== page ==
Also, it has a bad impact on the economy, when people living on the cusp no longer have money to spend on the electric bill or groceries. The big controversy which actually Republicans had won a long time ago was whether or not to have this paid for. Yes, we can extend unemployment insurance, but do we pay for it with cuts elsewhere?

Democrats had always said no. The deal that they appear to be nearing tonight — and they’re actually talking to members almost as we speak right now about a potential deal — does pay for about a 63-week unemployment extension for most states. It goes up as high as 79 weeks in other states with higher unemployment.

So both sides get a win here. The Democrats get an extension in unemployment benefits that they say is necessary to keep the economic recovery going. Republicans get to say, yes, but it’s paid for. It’s paid for with cuts elsewhere in the budget.

JUDY WOODRUFF: But, on balance, is the deficit going up or staying the same as a result of all this?

TODD ZWILLICH: On balance, the deficit is going up $100 billion because the Republican give yesterday, the Republican relent on this was unpaid for, the payroll tax cut extension to the end of the year unpaid for. That’s on the deficit.

JUDY WOODRUFF: And this was an agreement made by the Republican leadership. What about the Republican rank-and-file?

TODD ZWILLICH: Well, this is always a potential difficulty for Republican leaders. And time after time in these big high-profile deals, especially when they have to do with spending and deficits, there are always a large group of Republican conservatives who revolt.

They didn’t want a payroll tax cut extension, many of them, at all. I expect many of them will vote against this deal, but Democrats will vote for it, according to Leader Pelosi this afternoon. So it’s likely to pass, whether they have to do the payroll tax cut extension on its own and do the other things separately or, as they would like to do, wrap everything into one nice package of the doc fix, as you mentioned, unemployment insurance, payroll tax extension, enough votes to pass it.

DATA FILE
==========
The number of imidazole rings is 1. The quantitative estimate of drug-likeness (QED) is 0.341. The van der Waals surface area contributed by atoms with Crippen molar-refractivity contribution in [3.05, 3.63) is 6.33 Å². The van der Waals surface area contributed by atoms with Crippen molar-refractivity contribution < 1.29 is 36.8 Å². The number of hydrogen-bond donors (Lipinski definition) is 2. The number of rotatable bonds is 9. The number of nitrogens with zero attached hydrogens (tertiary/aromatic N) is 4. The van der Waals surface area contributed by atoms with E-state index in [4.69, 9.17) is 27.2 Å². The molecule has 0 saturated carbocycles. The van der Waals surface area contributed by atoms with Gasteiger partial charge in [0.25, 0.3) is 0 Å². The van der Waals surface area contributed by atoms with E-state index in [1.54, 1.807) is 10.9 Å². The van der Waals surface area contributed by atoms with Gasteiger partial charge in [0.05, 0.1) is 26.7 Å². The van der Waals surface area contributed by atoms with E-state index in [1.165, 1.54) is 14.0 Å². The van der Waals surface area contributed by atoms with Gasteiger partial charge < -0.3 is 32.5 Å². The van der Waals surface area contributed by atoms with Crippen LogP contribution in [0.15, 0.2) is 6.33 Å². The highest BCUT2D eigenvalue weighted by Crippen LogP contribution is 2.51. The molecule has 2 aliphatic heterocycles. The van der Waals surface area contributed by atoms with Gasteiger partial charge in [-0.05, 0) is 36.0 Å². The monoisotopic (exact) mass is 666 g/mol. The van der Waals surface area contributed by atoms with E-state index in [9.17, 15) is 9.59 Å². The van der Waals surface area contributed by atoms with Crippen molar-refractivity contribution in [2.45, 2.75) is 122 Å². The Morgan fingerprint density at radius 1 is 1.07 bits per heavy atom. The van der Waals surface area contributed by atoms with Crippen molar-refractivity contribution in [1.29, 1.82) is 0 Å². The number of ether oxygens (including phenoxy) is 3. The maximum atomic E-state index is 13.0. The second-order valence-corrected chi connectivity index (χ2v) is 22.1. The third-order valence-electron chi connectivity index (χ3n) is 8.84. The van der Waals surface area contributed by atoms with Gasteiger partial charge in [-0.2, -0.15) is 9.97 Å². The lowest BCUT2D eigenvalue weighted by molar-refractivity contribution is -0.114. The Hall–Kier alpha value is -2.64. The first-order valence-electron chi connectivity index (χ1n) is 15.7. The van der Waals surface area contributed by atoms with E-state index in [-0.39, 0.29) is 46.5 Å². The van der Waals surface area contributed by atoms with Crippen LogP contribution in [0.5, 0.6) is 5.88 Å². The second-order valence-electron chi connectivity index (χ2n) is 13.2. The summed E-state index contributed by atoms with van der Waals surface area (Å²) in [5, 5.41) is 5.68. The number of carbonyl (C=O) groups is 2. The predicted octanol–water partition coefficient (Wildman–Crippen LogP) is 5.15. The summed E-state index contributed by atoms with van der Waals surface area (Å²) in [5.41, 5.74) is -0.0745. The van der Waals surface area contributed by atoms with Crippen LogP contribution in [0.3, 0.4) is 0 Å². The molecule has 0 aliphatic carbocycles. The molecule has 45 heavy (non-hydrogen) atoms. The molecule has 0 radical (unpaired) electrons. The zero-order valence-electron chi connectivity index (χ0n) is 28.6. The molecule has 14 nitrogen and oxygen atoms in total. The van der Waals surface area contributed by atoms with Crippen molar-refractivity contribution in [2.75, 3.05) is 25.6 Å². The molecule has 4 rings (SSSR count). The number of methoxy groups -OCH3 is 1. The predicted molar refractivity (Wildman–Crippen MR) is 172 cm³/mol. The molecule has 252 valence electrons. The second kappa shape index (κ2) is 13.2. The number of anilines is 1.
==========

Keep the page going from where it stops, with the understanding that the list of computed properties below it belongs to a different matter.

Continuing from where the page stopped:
The president is happy. He said, pass this tax cut. Everybody, if they don’t lose, they at least get a win.

JUDY WOODRUFF: And just quickly, Todd Zwillich, is this a sign that there is going to be more cooperation on the Hill this year or a sign that maybe this is the last gasp of an ability to work together?

TODD ZWILLICH: I think it’s probably the latter. There aren’t a lot of signs that there’s going to be really any substantive legislation between now and the election.

Washington has already agreed that the big issues, deficits, debt, entitlements, have to be solved by the voters. Politicians need to be told what to do about these big issues. This showed some cooperation because both sides seemed to have — Republicans in particular lost their appetite for confrontation as we get closer to the election.

I wouldn’t expect this to be a recipe for further cooperation, because they would actually have to some have something substantive to vote on. And that is looking increasingly unlikely.

JUDY WOODRUFF: Todd Zwillich, thanks very much.

TODD ZWILLICH: My pleasure.